The excerpt below was taken from a family history we wrote for a Sicilian family. It serves as a good example of how adding cultural context to your family history can make it more interesting and enable you to understand these ancestors within their historical time and place.
“The leitmotif of Sicily’s modern history has been an endless quest for liberty and autonomy.” Its position in the Meditteranean, as well as the richness of its resources, made it a desirable conquest for many nations. Centuries of domination by one group after another left the island’s resources depleted and its people, deprived of liberty and hope for so long, without of any real hope for change. In 1713, after 300 years of feudalistic Spanish rule, the Duke of Savoy was crowned the king of Sicily. The Sicilian people were happy for they hoped to finally have a king who was going to reside on the island for they thought that if he took up residence there he would see the plight of the people and be more apt to help. The following year a Sicilian Parliament was created, yet the taxation of the island’s poorest residents continued to be excessive. The Duke attempted to understand the deep-rooted problems in Sicily but, in the end, his attempts at change were superficial and inadequate to create many lasting changes. He filled the majority of the governmental positions with people from Savoy or Piedmont, not with educated Sicilians, whose condescending attitudes towards the locals soon dashed any hopes that real change would occur. In the midst of all of this, the papacy, in it’s power struggles with the Duke, denied Sicilians the Catholic rites unless they defied the King’s authority. Once again, they were stuck in the middle of a power struggle between two parties that cared little for the damage they wrecked on the island and even less about its inhabitants.
Between 1719–20, the Spanish and Austrians fought for control of the island, destroying valuable property and crops, and Sicily once again became the battleground for foreign governments. The Austrians won yet the Spanish continued in their desire to rule the region. By 1734, after conquering Naples, Charles III proclaimed himself the ruler of Spain and Sicily. Devastated by all the wars, Sicily was in dire need of a ruler who would take their needs into consideration. Instead, feudalism once again became the way of government. In all fairness, Charles III did reestablish the Sicilian parliament which gave the people some say in the government of their island. He ruled until 1759 when he turned the rule of the island over to his nine-year old son, Ferdinand. Because of his age, Ferdinand had a council of advisors and viceroys in Sicily to carry out his decisions.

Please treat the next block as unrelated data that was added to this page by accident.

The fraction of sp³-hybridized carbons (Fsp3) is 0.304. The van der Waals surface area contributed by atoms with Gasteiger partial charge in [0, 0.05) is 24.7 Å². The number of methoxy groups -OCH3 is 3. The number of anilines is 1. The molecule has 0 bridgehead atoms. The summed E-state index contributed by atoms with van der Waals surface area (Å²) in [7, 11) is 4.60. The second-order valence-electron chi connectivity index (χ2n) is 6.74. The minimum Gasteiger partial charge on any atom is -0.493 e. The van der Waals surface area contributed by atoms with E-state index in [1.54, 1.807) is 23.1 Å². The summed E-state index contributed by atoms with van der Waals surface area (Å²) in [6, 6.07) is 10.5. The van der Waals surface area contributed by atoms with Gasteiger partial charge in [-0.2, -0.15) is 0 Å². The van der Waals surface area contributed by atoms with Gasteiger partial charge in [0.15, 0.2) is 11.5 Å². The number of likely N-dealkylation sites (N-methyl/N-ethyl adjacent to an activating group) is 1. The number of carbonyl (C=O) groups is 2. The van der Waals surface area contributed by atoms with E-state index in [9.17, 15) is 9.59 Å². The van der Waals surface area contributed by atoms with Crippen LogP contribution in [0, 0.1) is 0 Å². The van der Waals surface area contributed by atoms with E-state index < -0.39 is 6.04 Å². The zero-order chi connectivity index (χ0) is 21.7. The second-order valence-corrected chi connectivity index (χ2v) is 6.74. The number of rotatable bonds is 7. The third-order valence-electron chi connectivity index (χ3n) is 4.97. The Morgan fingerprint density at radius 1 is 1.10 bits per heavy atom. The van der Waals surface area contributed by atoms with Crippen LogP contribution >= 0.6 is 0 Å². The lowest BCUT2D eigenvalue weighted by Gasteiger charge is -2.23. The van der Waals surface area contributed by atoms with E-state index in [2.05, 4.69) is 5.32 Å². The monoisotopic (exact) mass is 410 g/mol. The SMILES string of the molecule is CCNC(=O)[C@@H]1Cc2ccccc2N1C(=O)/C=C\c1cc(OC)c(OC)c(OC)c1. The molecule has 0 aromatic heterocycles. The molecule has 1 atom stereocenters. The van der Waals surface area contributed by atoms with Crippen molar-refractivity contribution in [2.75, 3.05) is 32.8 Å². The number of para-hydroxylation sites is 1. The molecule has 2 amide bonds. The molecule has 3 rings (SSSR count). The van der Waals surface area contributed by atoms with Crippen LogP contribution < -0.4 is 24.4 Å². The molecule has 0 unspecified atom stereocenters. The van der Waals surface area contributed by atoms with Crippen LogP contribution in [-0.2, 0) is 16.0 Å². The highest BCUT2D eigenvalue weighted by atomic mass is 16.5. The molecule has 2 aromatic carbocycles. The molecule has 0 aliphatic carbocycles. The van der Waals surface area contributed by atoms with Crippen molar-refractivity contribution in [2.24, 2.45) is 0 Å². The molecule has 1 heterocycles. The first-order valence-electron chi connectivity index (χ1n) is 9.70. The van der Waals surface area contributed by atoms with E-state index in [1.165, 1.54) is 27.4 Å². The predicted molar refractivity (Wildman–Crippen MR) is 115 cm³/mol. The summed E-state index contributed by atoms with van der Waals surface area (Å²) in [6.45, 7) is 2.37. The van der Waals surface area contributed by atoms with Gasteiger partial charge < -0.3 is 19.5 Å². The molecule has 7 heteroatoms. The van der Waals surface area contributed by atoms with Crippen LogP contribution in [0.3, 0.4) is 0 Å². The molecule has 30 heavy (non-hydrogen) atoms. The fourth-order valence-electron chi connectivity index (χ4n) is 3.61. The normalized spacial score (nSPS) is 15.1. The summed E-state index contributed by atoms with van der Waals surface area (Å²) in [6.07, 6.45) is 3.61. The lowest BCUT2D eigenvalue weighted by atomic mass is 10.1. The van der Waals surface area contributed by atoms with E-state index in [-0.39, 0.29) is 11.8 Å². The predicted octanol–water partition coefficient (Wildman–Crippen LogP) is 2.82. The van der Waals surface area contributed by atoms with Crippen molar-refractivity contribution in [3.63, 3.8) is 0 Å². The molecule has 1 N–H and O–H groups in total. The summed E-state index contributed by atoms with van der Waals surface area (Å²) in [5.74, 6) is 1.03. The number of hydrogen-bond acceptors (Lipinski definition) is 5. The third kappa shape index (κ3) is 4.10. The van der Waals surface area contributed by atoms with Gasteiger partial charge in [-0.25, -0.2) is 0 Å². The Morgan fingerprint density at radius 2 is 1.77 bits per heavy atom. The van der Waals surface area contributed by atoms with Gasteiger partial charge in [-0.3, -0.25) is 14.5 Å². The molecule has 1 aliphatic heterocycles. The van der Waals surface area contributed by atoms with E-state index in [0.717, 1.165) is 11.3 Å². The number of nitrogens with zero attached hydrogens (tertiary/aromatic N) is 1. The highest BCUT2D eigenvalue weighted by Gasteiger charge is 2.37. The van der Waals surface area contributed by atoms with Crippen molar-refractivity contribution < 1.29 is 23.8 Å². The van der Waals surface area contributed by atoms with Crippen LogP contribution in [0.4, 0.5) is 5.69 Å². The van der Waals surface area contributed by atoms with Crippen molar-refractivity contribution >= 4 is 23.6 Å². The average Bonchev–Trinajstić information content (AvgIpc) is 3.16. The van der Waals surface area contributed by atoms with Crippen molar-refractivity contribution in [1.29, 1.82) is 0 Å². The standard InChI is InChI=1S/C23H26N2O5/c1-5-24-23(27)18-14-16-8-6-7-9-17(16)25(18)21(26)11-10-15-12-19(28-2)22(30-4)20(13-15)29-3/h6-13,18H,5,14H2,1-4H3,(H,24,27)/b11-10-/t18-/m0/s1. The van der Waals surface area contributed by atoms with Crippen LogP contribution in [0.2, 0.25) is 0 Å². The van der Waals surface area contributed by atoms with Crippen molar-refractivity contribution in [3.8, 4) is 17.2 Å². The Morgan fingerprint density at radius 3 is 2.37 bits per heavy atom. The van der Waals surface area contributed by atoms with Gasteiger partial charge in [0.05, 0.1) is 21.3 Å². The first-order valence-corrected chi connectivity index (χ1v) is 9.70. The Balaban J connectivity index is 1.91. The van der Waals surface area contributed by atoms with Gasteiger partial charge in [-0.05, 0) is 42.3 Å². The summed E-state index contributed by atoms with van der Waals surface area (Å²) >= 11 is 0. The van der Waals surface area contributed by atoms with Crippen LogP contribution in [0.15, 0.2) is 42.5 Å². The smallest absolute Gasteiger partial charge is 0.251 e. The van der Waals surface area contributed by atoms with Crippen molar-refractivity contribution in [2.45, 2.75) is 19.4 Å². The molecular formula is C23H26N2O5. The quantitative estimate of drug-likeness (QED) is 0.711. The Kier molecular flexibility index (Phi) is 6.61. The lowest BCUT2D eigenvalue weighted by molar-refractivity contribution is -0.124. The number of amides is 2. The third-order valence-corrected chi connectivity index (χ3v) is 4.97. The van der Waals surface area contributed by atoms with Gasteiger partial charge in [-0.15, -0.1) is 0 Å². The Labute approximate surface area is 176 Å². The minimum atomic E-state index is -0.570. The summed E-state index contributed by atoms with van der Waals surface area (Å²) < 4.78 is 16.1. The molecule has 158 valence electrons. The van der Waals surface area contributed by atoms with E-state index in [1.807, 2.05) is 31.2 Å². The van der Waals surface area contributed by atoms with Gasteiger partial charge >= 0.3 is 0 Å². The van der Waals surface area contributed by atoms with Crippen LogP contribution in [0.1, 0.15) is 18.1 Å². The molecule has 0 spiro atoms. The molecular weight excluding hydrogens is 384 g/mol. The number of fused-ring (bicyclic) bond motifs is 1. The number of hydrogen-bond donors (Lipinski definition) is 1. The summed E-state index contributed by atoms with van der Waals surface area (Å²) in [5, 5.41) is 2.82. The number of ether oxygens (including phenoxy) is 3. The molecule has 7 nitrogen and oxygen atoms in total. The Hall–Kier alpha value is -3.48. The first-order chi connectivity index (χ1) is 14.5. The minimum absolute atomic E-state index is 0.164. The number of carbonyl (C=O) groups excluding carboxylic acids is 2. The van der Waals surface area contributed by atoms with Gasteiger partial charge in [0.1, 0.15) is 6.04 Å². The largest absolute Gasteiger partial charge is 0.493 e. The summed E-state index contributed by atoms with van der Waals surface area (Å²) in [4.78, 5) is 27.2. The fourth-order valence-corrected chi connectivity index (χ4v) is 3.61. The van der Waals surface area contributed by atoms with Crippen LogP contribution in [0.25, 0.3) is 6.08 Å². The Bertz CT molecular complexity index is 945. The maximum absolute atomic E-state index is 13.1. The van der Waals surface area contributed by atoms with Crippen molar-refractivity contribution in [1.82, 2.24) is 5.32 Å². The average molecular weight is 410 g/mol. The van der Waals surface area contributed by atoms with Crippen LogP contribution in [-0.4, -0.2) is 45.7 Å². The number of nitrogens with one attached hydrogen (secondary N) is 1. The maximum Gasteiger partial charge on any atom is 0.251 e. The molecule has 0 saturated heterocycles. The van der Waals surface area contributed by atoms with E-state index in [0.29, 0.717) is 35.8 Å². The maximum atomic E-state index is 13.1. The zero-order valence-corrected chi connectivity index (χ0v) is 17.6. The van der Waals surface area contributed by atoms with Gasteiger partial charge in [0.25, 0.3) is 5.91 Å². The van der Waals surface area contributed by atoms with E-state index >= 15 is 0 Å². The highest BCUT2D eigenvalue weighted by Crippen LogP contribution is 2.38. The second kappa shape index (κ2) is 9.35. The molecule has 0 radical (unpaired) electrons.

By 1763, the island was in a terrible famine. The people were starving yet rioters who dared demand food for their families were summarily executed. Uprisings were frequent and the response brutal. While Palermo saw some attempt at beautification towards the end of the 18th century, the rest of the island was plunged even deeper into poverty. Beautification was not what they needed, food and the fair distribution of land was. Roving groups of bandits began to terrorize the countryside in an attempt to “redistribute the wealth.” Banditry became a form of “upward mobility” and came to be seen by some as the only means of self improvement and justice for the common people. Some historians feel that these bandits were used to settle disagreements among the rural nobility, as well as believe that what later came to be known as the Mafia had its roots in these practices. “In Sicily, the bad social and economic conditions strengthened the Mafia.”